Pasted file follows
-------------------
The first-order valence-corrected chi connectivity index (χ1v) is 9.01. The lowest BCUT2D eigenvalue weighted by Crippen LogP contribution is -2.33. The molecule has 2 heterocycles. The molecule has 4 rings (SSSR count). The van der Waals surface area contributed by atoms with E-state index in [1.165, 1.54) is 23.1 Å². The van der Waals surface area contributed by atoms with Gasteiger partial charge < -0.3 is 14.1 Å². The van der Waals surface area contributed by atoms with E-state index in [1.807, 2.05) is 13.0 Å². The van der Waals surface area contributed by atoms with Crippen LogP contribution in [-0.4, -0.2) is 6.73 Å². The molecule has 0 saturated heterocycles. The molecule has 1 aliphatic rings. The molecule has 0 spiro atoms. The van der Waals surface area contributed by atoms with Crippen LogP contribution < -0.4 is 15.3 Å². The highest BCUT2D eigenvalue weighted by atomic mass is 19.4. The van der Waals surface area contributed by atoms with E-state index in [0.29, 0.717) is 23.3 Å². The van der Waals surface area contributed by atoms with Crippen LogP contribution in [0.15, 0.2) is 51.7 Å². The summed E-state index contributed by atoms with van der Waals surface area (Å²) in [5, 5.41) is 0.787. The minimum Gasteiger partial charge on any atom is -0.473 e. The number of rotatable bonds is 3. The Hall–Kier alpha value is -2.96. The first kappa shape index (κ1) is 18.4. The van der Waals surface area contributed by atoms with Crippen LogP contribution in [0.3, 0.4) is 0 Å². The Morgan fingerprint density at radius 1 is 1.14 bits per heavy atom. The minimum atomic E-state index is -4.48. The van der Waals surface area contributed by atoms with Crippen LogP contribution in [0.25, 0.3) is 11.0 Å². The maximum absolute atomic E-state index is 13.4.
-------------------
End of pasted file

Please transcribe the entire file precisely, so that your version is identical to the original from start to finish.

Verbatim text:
The first-order valence-corrected chi connectivity index (χ1v) is 9.01. The lowest BCUT2D eigenvalue weighted by Crippen LogP contribution is -2.33. The molecule has 2 heterocycles. The molecule has 4 rings (SSSR count). The van der Waals surface area contributed by atoms with E-state index in [1.165, 1.54) is 23.1 Å². The van der Waals surface area contributed by atoms with Gasteiger partial charge < -0.3 is 14.1 Å². The van der Waals surface area contributed by atoms with E-state index in [1.807, 2.05) is 13.0 Å². The van der Waals surface area contributed by atoms with Crippen LogP contribution in [-0.4, -0.2) is 6.73 Å². The molecule has 0 saturated heterocycles. The molecule has 1 aliphatic rings. The molecule has 0 spiro atoms. The van der Waals surface area contributed by atoms with Crippen LogP contribution < -0.4 is 15.3 Å². The highest BCUT2D eigenvalue weighted by atomic mass is 19.4. The van der Waals surface area contributed by atoms with E-state index in [0.29, 0.717) is 23.3 Å². The van der Waals surface area contributed by atoms with Crippen LogP contribution in [0.15, 0.2) is 51.7 Å². The summed E-state index contributed by atoms with van der Waals surface area (Å²) in [5, 5.41) is 0.787. The minimum Gasteiger partial charge on any atom is -0.473 e. The number of rotatable bonds is 3. The Hall–Kier alpha value is -2.96. The first kappa shape index (κ1) is 18.4. The van der Waals surface area contributed by atoms with Crippen LogP contribution in [0.3, 0.4) is 0 Å². The Morgan fingerprint density at radius 1 is 1.14 bits per heavy atom. The minimum atomic E-state index is -4.48. The van der Waals surface area contributed by atoms with Crippen LogP contribution in [0.25, 0.3) is 11.0 Å². The maximum absolute atomic E-state index is 13.4.